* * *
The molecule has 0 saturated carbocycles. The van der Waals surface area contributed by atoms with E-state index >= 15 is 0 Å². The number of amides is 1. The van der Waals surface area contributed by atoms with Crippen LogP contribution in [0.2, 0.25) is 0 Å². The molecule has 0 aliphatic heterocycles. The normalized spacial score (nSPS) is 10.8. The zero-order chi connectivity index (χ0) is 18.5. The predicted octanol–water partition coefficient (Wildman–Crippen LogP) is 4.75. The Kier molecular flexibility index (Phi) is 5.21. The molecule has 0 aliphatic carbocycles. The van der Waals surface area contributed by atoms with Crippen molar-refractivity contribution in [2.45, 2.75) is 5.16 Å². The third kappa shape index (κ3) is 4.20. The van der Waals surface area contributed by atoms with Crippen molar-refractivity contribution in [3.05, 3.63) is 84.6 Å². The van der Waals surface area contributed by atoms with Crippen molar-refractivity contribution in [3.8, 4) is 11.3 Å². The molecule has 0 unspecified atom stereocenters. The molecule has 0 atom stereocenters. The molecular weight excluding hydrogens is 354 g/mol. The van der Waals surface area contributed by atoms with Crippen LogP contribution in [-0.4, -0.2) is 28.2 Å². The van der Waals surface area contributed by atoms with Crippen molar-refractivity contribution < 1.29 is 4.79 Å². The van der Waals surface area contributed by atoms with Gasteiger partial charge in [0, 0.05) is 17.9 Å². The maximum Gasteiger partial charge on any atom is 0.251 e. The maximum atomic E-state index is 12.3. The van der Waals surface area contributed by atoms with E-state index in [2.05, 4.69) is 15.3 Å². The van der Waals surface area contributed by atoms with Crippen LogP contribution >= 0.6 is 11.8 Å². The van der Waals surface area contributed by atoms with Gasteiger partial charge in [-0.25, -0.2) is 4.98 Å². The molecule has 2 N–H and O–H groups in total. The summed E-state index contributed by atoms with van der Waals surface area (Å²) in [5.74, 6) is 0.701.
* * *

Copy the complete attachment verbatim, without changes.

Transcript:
The molecule has 0 saturated carbocycles. The van der Waals surface area contributed by atoms with E-state index >= 15 is 0 Å². The number of amides is 1. The van der Waals surface area contributed by atoms with Crippen LogP contribution in [0.2, 0.25) is 0 Å². The molecule has 0 aliphatic heterocycles. The normalized spacial score (nSPS) is 10.8. The zero-order chi connectivity index (χ0) is 18.5. The predicted octanol–water partition coefficient (Wildman–Crippen LogP) is 4.75. The Kier molecular flexibility index (Phi) is 5.21. The molecule has 0 aliphatic carbocycles. The van der Waals surface area contributed by atoms with Crippen molar-refractivity contribution in [2.45, 2.75) is 5.16 Å². The third kappa shape index (κ3) is 4.20. The van der Waals surface area contributed by atoms with Crippen molar-refractivity contribution in [3.05, 3.63) is 84.6 Å². The van der Waals surface area contributed by atoms with Crippen molar-refractivity contribution in [3.8, 4) is 11.3 Å². The molecule has 0 unspecified atom stereocenters. The molecule has 0 atom stereocenters. The molecular weight excluding hydrogens is 354 g/mol. The van der Waals surface area contributed by atoms with Crippen LogP contribution in [-0.4, -0.2) is 28.2 Å². The van der Waals surface area contributed by atoms with Crippen molar-refractivity contribution < 1.29 is 4.79 Å². The van der Waals surface area contributed by atoms with Gasteiger partial charge in [0, 0.05) is 17.9 Å². The maximum Gasteiger partial charge on any atom is 0.251 e. The maximum atomic E-state index is 12.3. The van der Waals surface area contributed by atoms with E-state index in [2.05, 4.69) is 15.3 Å². The van der Waals surface area contributed by atoms with Crippen LogP contribution >= 0.6 is 11.8 Å². The van der Waals surface area contributed by atoms with Gasteiger partial charge in [-0.25, -0.2) is 4.98 Å². The molecule has 2 N–H and O–H groups in total. The summed E-state index contributed by atoms with van der Waals surface area (Å²) in [5.74, 6) is 0.701.